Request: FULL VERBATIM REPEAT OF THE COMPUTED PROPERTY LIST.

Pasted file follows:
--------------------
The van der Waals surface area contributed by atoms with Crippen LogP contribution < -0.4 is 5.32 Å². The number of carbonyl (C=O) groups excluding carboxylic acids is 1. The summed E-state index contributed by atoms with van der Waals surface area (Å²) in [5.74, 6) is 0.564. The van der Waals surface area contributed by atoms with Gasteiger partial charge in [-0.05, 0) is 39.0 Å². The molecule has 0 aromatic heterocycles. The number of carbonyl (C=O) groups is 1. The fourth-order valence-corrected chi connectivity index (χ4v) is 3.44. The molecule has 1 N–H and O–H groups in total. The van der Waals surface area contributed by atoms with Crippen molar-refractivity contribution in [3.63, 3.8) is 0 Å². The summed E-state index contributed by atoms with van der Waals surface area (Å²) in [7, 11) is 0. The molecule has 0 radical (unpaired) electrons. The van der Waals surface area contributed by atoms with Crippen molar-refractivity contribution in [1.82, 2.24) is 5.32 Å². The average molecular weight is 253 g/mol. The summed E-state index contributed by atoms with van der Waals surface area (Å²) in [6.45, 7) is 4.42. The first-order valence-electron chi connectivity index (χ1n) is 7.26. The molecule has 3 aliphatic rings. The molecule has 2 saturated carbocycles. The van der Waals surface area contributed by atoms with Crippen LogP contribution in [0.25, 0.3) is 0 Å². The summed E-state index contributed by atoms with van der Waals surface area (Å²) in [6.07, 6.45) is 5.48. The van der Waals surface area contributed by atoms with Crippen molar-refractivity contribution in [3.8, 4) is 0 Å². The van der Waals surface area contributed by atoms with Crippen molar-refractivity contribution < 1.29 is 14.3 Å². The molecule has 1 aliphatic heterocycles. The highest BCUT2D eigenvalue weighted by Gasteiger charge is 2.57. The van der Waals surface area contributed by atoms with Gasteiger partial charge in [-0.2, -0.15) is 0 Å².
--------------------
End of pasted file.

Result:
The van der Waals surface area contributed by atoms with Crippen LogP contribution < -0.4 is 5.32 Å². The number of carbonyl (C=O) groups excluding carboxylic acids is 1. The summed E-state index contributed by atoms with van der Waals surface area (Å²) in [5.74, 6) is 0.564. The van der Waals surface area contributed by atoms with Gasteiger partial charge in [-0.05, 0) is 39.0 Å². The molecule has 0 aromatic heterocycles. The number of carbonyl (C=O) groups is 1. The fourth-order valence-corrected chi connectivity index (χ4v) is 3.44. The molecule has 1 N–H and O–H groups in total. The van der Waals surface area contributed by atoms with Crippen molar-refractivity contribution in [3.63, 3.8) is 0 Å². The summed E-state index contributed by atoms with van der Waals surface area (Å²) in [7, 11) is 0. The molecule has 0 radical (unpaired) electrons. The van der Waals surface area contributed by atoms with Crippen molar-refractivity contribution in [1.82, 2.24) is 5.32 Å². The average molecular weight is 253 g/mol. The summed E-state index contributed by atoms with van der Waals surface area (Å²) in [6.45, 7) is 4.42. The first-order valence-electron chi connectivity index (χ1n) is 7.26. The molecule has 3 aliphatic rings. The molecule has 2 saturated carbocycles. The van der Waals surface area contributed by atoms with Crippen LogP contribution in [0.25, 0.3) is 0 Å². The summed E-state index contributed by atoms with van der Waals surface area (Å²) in [6.07, 6.45) is 5.48. The van der Waals surface area contributed by atoms with Crippen molar-refractivity contribution in [3.8, 4) is 0 Å². The van der Waals surface area contributed by atoms with Crippen molar-refractivity contribution < 1.29 is 14.3 Å². The molecule has 1 aliphatic heterocycles. The highest BCUT2D eigenvalue weighted by Gasteiger charge is 2.57. The van der Waals surface area contributed by atoms with Gasteiger partial charge in [-0.2, -0.15) is 0 Å².